Many cotters, cotter pins and cotter keys are known in the art. However, none of the prior art designs are known to have the structure and features of the present invention. The function of a cotter is to provide a means for locking a pin, post or stud in an opening. Common applications of the cotter can be found in the agricultural and construction industries. A cotter is often utilized to retain a pin within openings formed in to or more machine parts. For example, a disc may be attached to a tractor with a three-point hitch. At each hitching point a pin passes through openings in the hitch and disc frame. Each pins is retained in its respective opening with a cotter.

To make a cotter a more effective tool for retaining pins, posts or studs in openings, the cotter should have the capability to be easily connected and disconnected from its mating pin, post or stud. In addition, it is highly desirable that the cotter maintains its installed position despite the operating environment of the equipment to which it is attached.

One of the drawbacks of known cotters, such as the traditional spring clip cotter, is that prior art cotters can only be grasped on one side for attachment or removal. In other words, the prior art cotter has only one gripping portion. The spring clip cotter also lacks a positive locking mechanism for more securely attaching the cotter to the pin, post or stud. In an environment where the cotter is exposed to excessive shock, vibration and stress, the cotter may come free from the pin, post or stud.

Improvements to the cotter have been disclosed in previous patents. See for example, U.S. Pat. No. 4,592,689 entitled Ring Spring Cotter issued on Jun. 3, 1986 and assigned to the same assignee as the present invention. The Ring Spring Cotter design discloses a pin in the form of a "figure 8". A locking mechanism is provided where the end of the pin is bent to lock the pin in its closed position. Other typical examples of prior art cotters are described in U.S. Pat. No. 5,662,446, entitled Easy Lock Safety Spring Cotter Pin issued to Louis R. Han on Sep. 2, 1997; U.S. Pat. No. 5,217,338, entitled Twist Type Locking Pin issued to Richard S. Czubek on Jun. 8, 1993; and U.S. Pat. No. 4,298,299, entitled Hairpin Cotter Key issued to James R. Quarles on Nov. 3, 1981. Each of these prior art devices requires an additional "locking step" to positively lock the cotter onto the pin, post or stud after installation.

This invention relates to a unique and novel cotter pin design that is easy to install, easy to remove, and provides a locking feature without requiring further or additional steps to lock the pin.

It is an object of the present invention to provide a cotter pin the can be easily installed on a post, shaft, bolt or other device. Another object of the invention is to provide a cotter that is easy to remove from its installation. It is a further object of this invention to provide a cotter that is securely attached to its mating component so that the cotter does come lose as a result of vibration or shock.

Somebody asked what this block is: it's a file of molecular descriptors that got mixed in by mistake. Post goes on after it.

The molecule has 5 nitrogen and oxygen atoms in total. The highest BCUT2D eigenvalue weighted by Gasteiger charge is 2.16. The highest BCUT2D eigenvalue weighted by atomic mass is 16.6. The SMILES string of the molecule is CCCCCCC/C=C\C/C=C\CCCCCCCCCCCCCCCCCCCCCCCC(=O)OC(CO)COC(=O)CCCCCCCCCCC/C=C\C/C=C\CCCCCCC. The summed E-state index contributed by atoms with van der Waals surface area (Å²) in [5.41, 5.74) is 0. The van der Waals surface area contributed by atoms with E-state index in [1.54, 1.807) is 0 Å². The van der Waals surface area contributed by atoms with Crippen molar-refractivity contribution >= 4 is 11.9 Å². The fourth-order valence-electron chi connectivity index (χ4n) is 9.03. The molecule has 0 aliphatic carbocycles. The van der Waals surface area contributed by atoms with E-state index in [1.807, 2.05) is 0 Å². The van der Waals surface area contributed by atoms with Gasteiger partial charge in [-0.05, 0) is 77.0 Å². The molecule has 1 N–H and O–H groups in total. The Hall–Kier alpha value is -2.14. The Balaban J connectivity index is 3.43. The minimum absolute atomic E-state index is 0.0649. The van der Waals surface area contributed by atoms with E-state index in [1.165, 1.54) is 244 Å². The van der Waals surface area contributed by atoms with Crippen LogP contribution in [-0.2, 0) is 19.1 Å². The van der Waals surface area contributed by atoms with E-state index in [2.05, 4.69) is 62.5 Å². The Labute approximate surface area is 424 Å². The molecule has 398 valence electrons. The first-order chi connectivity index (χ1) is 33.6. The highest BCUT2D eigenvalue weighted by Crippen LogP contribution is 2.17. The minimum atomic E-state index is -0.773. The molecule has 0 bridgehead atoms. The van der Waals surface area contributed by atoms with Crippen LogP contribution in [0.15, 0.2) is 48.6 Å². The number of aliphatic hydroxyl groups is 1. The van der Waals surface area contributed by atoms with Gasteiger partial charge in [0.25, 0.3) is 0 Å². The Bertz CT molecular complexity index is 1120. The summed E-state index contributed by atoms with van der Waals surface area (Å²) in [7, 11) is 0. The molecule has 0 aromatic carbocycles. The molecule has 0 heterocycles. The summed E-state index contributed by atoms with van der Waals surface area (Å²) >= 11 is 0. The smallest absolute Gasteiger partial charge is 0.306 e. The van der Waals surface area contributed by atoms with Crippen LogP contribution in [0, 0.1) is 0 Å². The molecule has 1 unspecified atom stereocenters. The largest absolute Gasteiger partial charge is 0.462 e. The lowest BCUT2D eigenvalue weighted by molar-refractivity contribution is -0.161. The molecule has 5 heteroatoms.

SUMMARY OF THE INVENTION

The present invention, a bow tie locking cotter, provides a cotter having oppositely disposed gripping portions to facilitate easy installation and removal of the cotter. In addition, the bow tie cotter includes an integral locking structure whereby simple linear motion is utilized to install the cotter but a compound motion must be imparted on the cotter in order to remove the device from its mating pin, post or stud.

In one configuration, the bow tie locking cotter is formed from a continuous piece of wire-like material having overlapping first and second ends; the wire-like material having first and second oppositely disposed arcuate gripping sections formed between its overlapping ends; and a helical section integrally formed between said arcuate gripping sections. The overlapping first and second ends form a locking structure. The first end may extend a predetermined distance beyond said overlapping ends to facilitate installation of said cotter. A compound motion, such as lifting and pushing on the second arcuate gripping section must be imparted on the cotter for removal from the pin. The wire-like material, which may comprise spring wire or stainless steel, lies in the same plane.

Alternatively, the bow tie locking cotter may be described as having a continuous segment of wire-like stock having a first end and a locking end; a pair of oppositely disposed arcuate gripping portions formed between said first end and locking end; and a helical section formed between said pair of arcuate gripping portions. In this form, the first end and the locking end overlap to form a locking structure. The locking structure provides for facile installation of the cotter but requires a compound motion for removal. Again, the first end may extend a predetermined distance beyond said locking end to facilitate installation of the cotter into the pin hole and the wire-like stock of the entire device lies in the same plane.

In yet another embodiment, the bow-lock hairpin cotter is formed from a single piece of wire-like stock having first and second gripping portions and a free end for attachment through the opening formed in the pin, and includes a first section for being received in the opening, the first section being bent in a gradual reversed arc and adjoining a first end of a first arcuate loop forming the first gripping portion; a second end of the first arcuate loop transgressing adjacent the first section and terminating in a second arcuate loop forming the second gripping portion and terminating at a wire end. In addition, the wire end may be located between said first section and said first end of said second end of the first arcuate loop and the wire end may substantially abut the pin in a locked condition when said pin is received with the pin opening.